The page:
On Leno and a Wounded Kid
As I stepped in to the office, the night shift of the section we officed with piped up, “You have a mission.”
“Yeah, what is it?” I replied.
“There is an Iraqi kid coming in for treatment at the clinic. You need to be there to take pictures.”
“Ok, when, at what clinic, what kind of treatment, and at what phone number?”
“Oh, I don’t know, all your sergeant said was to get some pictures.”
Since there were about 10 clinics on camp and only one within walking distance, I decided to try the closest one.
Thinking that these stories always end up with me putting in a few miles between me and several buildings full of people who have no idea what I’m talking about, I was prepared for a day of walking.
Luckily, my first visit struck info.
“Yeah, there’s an Iraqi child that is to be treated here around noon,” one of the medical officers from our battalion said. “Well, his family is arriving at noon. It’ll take them a while to get through the gates.”
My watch bore the signs of 1045, a few minutes before lunch and a few more before noon. It was back to the office for the interim.
I had no sooner dropped my weapon next to my desk when a sergeant major came barreling into the office.
“PAO, just who I needed to see,” he said in that characteristic here-comes-a-work-request tone.
“Yes, sergeant major,” I rose and stood at parade rest.
“Now, this is just in the forming stages, but we need you to begin to get a hold of television stations – ESPN, HBO, Fox, NBC, ABC, all of those…,” he started out.
Okay, I thought, he’s messing with me. A little fun-with-the-evil-journalist game. Since most military members are raging conservatives, they also have the republican innate hatred for “the media,” of which I am technically a member.
I say technically because what I write are processed Army “command messages” – i.e. propaganda. Thus, no self-respecting journalist would ever share his title with me. Yet hardly any of my compatriots would ever see me as anything else. So, I’m stuck between the two sides of journalist and soldier and not trusted by either one.
“…and get them to give you a time when they can record Jay Leno and (insert miscellaneous sportscasters I’m not familiar with), and all those guys saying they support our brigade and are behind us and all that…”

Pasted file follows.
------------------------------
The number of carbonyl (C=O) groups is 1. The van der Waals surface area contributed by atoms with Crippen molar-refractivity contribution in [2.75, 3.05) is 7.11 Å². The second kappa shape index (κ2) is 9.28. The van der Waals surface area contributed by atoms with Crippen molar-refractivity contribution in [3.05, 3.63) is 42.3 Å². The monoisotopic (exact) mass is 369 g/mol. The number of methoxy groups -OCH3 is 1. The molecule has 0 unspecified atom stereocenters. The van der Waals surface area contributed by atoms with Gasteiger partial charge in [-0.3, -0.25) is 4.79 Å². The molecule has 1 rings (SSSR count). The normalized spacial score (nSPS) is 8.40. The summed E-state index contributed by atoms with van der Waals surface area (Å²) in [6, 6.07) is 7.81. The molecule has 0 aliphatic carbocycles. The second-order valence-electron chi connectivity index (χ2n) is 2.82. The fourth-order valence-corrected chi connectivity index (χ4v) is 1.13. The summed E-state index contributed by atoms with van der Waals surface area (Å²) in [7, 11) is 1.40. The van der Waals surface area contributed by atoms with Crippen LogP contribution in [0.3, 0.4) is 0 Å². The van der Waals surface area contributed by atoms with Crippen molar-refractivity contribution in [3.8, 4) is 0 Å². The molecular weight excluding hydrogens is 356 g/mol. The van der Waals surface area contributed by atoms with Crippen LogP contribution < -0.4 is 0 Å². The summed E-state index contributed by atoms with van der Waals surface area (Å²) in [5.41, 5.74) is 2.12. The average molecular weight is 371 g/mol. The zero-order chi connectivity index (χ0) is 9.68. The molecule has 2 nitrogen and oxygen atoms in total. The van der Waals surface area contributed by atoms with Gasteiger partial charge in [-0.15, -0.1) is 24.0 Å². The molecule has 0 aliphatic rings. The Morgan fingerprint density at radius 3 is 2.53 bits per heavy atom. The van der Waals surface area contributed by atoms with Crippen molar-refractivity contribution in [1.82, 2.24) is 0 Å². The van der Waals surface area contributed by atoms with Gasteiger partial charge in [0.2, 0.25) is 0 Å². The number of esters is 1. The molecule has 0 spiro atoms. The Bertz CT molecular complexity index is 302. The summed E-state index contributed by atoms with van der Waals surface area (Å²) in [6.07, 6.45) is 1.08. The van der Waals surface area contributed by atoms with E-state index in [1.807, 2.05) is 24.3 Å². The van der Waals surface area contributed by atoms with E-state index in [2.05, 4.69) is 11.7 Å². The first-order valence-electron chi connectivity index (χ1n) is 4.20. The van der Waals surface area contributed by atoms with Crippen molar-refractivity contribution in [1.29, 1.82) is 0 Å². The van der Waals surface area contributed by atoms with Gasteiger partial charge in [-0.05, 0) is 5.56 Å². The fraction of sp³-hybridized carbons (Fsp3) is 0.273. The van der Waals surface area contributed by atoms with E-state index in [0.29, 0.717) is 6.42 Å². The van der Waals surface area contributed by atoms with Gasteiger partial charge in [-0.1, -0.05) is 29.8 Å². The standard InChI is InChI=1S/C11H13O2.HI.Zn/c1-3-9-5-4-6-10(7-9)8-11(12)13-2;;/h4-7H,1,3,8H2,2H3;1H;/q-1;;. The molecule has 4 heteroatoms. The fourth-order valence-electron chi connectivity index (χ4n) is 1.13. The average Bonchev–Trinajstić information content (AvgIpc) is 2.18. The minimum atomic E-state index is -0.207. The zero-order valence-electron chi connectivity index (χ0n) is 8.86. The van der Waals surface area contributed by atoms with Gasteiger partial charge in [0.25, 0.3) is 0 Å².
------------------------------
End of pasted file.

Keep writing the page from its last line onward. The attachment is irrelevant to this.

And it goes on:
Now the joke was going a little longer than usual. Could he be serious?
“…There is a major in the operations shop that was in Bosnia and said his unit got Leno to say a few jokes when he visited the troops. They even got a 30-minute video saying hi to the soldiers from all these celebrities, so I know it can be done…”
Wow, he was serious! Did he have any idea of how embarrassing it was going to be to call up and be laughed off the phone as I asked the biggest names in television to send video messages to a pencil-pushing mid-sized unit like ours?
“…So have it ready to go so when the colonel pulls the trigger, we can get it going.”
Ah, so not only did Conan O’Brian need to send a video, but we were putting him on hold until we were ready? Got it.
I let out a “Hooah, good training” and the sergeant major spun around and left. Looking down at the watch again, 1140 looked back at me. Having a mountain of bullshit fall on you is a good way to kill a few minutes.
Camera in hand, I headed toward the clinic where the little tike was going to be looked at.
After arriving, I met the medial captain who had started the whole request.
“Now just to give you a little background on the child,” he began, “Saturday he was wounded by a warning shot fired by a convoy…”
Jesus. Ok, go on, I said in my internal dialog.
“Apparently the bullet hit something in the car and sent shrapnel shooting at the child. Now it was totally our fault, so we brought him in for treatment that night to de-debris the wound – that is, scrub out the metal and dirt on the surface.”
Jesus. Ok, I’m good now.
“Unfortunately it was getting late by the time he made it to us. The father said he had to get the child home because it was getting dark. Things aren’t safe on the roads at night. Isn’t that sad?”
…Oh…um, sad? You mean like being shot at by a convoy sad, or the country is in such a state of turmoil that blood, death, and violence stalk the populace as night falls, sad?
“Anyway, he’s here now for us to check up on him again. Most of the wounds are superficial and are healing nicely.”
Yes, lucky us. We “dodged a bullet” on this one, apparently. (Quotes for emphasis, notice the irony…oh God, there it is.)
I got my pictures and headed back to the office. At the end-of-the-day commander brief, the medics reported on treating the child.
“PAO,” the colonel said. “Get me a story on that kid. That’s good stuff we’re doing – helping the Iraqi people.”
Now I’ll probably have to edit out the whole “What caused the wounds?” part of the story, but, yeah, good stuff.
“But don’t release the pictures. There are spies everywhere and I don’t want the family getting attacked because they used our medics.”
Ladies and gentlemen we are floating in space.